Winter’s bounty – Velvet Shank


It’s been cold this Winter – Damn cold! And there are few pickings out there for the mushroom hunter during any winter. But hold the phone, do not despair. There’s always some foraging delights to be had.

Velvet Shank MushroomThe Velvet Shank (Flammulina velutipes) is quite a common mushroom who’s fruiting season is mainly from September to March. It can resist the winter frosts and low temperatures, even continuing to survive after being frozen solid. Quite a trooper!

These beauties are usually found in medium to large ‘tufted’ clusters on dead or decaying wood, favouring elm and oak. Their caps are a striking orange-brown colour (much lighter at the edges) and is quite shiny with a distinctly sticky/tacky surface texture.

Normally I wouldn’t touch any mushroom or toadstool that falls into the ‘small brown mushroom’ category! Even though Velevet Shank isn’t exactly small (3 – 10cm cap diametre) my instincts at any other time of the year would tell me to avoid as some small brown species are quite nasty! But in this case, and at this time of the year (January to be specific) there is no fear of mistaking it with much else.

The defining factor in identification of this mushroom lies in the examination of the stem. As the common name suggests, it’s ‘shank’ or stem has a smooth (and strangely satisfying) velvety feel, and the colour is a very dark brown/black – lighter at the top (closer to the cap) and darker at the base. Other identification factors regarding the tough stem is the lack of any ring, and when cut in half horizontally, it will show different coloured, thick layers with a small central hollow (see the picture below). If you’re still not sure, take a spore print. It will show up white.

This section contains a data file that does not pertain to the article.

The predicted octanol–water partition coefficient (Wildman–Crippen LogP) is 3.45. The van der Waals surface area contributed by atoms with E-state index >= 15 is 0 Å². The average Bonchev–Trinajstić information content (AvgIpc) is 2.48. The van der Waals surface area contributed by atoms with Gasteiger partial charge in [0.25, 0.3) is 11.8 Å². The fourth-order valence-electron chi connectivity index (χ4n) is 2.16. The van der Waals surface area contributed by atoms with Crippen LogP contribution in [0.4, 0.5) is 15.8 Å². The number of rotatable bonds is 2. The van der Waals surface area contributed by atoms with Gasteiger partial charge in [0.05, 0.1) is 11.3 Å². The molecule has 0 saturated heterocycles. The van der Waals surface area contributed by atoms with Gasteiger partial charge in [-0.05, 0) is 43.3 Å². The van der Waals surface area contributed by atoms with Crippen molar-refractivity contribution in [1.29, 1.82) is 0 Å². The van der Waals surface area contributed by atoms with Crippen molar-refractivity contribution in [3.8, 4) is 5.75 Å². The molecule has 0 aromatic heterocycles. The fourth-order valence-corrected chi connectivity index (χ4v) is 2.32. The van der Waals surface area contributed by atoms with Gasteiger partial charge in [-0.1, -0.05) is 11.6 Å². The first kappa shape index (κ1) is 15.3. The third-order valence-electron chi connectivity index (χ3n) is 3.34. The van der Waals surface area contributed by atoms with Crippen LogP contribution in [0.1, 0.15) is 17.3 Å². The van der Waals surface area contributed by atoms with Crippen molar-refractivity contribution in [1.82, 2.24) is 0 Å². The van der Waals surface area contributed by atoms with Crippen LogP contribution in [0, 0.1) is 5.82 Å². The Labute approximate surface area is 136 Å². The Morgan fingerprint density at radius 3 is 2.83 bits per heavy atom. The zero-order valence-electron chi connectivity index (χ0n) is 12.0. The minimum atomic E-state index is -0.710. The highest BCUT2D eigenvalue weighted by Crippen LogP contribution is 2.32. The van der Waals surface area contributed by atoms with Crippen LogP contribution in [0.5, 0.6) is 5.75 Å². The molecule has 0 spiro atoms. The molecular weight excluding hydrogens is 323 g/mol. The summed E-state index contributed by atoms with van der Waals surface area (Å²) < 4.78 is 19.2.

After collecting a few of these, I’ve decided to dry them out and then make a powder from them for later use (or maybe slow cook them to add to a Chinese dish). I’ve heard that this is what they are best used for. You can cook them but they lack any real flavour. The caps are best chopped into strips and added to soups. The Japanese can’t get enough of them and cultivate a form of the Velvet Shank in high quantities, commercially known as Enoki-take.

Velvet Shank - Cap and Stem

Notice the dark coloured ‘velvety’ stem, sticky cap, gills and cut stem pattern

Identification table for Velvet Shank

  1. waxy

    I love this site – how informative and fascinating :) I was delighted to find some small velvet shanks myself last week. Not that I could identify them on sight but the beautiful sheen to the stem and the time of year apparently deems them unmistakeable! :)

    January 11th, 2011 // Reply